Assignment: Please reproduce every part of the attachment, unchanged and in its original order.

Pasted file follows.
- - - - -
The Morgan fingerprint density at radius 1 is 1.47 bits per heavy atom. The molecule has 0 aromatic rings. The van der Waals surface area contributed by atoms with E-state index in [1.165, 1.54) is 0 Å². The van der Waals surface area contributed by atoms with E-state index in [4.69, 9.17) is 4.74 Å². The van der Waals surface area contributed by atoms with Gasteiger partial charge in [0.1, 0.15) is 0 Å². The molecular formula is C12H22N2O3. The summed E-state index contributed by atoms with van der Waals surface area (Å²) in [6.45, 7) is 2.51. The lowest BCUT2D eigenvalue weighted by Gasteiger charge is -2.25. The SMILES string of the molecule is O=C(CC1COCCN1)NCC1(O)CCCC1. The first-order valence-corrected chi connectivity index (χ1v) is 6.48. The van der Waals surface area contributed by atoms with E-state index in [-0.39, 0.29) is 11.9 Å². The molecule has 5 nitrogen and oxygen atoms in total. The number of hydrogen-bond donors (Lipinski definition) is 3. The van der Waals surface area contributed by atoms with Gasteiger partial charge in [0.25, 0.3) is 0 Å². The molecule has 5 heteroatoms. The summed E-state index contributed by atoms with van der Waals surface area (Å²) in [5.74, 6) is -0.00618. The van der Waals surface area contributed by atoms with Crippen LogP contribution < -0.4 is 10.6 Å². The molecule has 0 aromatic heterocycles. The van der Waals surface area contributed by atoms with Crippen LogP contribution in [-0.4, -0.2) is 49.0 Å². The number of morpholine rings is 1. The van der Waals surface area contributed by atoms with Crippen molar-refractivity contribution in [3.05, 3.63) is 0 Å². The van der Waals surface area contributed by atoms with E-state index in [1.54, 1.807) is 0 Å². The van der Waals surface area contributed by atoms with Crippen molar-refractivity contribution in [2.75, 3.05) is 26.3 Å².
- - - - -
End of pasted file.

The Morgan fingerprint density at radius 1 is 1.47 bits per heavy atom. The molecule has 0 aromatic rings. The van der Waals surface area contributed by atoms with E-state index in [1.165, 1.54) is 0 Å². The van der Waals surface area contributed by atoms with E-state index in [4.69, 9.17) is 4.74 Å². The van der Waals surface area contributed by atoms with Gasteiger partial charge in [0.1, 0.15) is 0 Å². The molecular formula is C12H22N2O3. The summed E-state index contributed by atoms with van der Waals surface area (Å²) in [6.45, 7) is 2.51. The lowest BCUT2D eigenvalue weighted by Gasteiger charge is -2.25. The SMILES string of the molecule is O=C(CC1COCCN1)NCC1(O)CCCC1. The first-order valence-corrected chi connectivity index (χ1v) is 6.48. The van der Waals surface area contributed by atoms with E-state index in [-0.39, 0.29) is 11.9 Å². The molecule has 5 nitrogen and oxygen atoms in total. The number of hydrogen-bond donors (Lipinski definition) is 3. The van der Waals surface area contributed by atoms with Gasteiger partial charge in [0.25, 0.3) is 0 Å². The molecule has 5 heteroatoms. The summed E-state index contributed by atoms with van der Waals surface area (Å²) in [5.74, 6) is -0.00618. The van der Waals surface area contributed by atoms with Crippen LogP contribution < -0.4 is 10.6 Å². The molecule has 0 aromatic heterocycles. The van der Waals surface area contributed by atoms with Crippen LogP contribution in [-0.4, -0.2) is 49.0 Å². The number of morpholine rings is 1. The van der Waals surface area contributed by atoms with Crippen molar-refractivity contribution in [3.05, 3.63) is 0 Å². The van der Waals surface area contributed by atoms with E-state index in [1.54, 1.807) is 0 Å². The van der Waals surface area contributed by atoms with Crippen molar-refractivity contribution in [2.75, 3.05) is 26.3 Å².